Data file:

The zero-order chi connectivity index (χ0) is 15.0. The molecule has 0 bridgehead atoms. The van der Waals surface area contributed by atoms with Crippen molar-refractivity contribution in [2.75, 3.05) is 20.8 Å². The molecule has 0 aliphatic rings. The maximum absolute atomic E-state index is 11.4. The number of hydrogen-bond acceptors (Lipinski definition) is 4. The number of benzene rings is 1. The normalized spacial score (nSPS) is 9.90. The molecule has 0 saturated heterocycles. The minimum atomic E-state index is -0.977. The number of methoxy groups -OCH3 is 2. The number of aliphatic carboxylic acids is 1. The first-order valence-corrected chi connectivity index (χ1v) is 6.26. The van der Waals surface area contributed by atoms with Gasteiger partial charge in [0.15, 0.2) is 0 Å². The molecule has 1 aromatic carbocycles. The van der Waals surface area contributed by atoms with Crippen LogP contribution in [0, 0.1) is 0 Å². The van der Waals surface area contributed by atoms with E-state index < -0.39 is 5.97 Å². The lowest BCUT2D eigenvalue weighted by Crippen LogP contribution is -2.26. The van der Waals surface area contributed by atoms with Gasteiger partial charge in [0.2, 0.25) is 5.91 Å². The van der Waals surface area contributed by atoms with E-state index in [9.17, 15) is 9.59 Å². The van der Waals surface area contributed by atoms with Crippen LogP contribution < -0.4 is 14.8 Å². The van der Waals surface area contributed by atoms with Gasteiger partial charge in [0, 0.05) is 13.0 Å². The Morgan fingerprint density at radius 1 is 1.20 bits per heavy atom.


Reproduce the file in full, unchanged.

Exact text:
The zero-order chi connectivity index (χ0) is 15.0. The molecule has 0 bridgehead atoms. The van der Waals surface area contributed by atoms with Crippen molar-refractivity contribution in [2.75, 3.05) is 20.8 Å². The molecule has 0 aliphatic rings. The maximum absolute atomic E-state index is 11.4. The number of hydrogen-bond acceptors (Lipinski definition) is 4. The number of benzene rings is 1. The normalized spacial score (nSPS) is 9.90. The molecule has 0 saturated heterocycles. The minimum atomic E-state index is -0.977. The number of methoxy groups -OCH3 is 2. The number of aliphatic carboxylic acids is 1. The first-order valence-corrected chi connectivity index (χ1v) is 6.26. The van der Waals surface area contributed by atoms with Gasteiger partial charge in [0.15, 0.2) is 0 Å². The molecule has 1 aromatic carbocycles. The van der Waals surface area contributed by atoms with Crippen LogP contribution in [0, 0.1) is 0 Å². The van der Waals surface area contributed by atoms with E-state index < -0.39 is 5.97 Å². The lowest BCUT2D eigenvalue weighted by Crippen LogP contribution is -2.26. The van der Waals surface area contributed by atoms with Gasteiger partial charge in [0.2, 0.25) is 5.91 Å². The van der Waals surface area contributed by atoms with E-state index in [9.17, 15) is 9.59 Å². The van der Waals surface area contributed by atoms with Crippen LogP contribution < -0.4 is 14.8 Å². The van der Waals surface area contributed by atoms with Gasteiger partial charge in [0, 0.05) is 13.0 Å². The Morgan fingerprint density at radius 1 is 1.20 bits per heavy atom.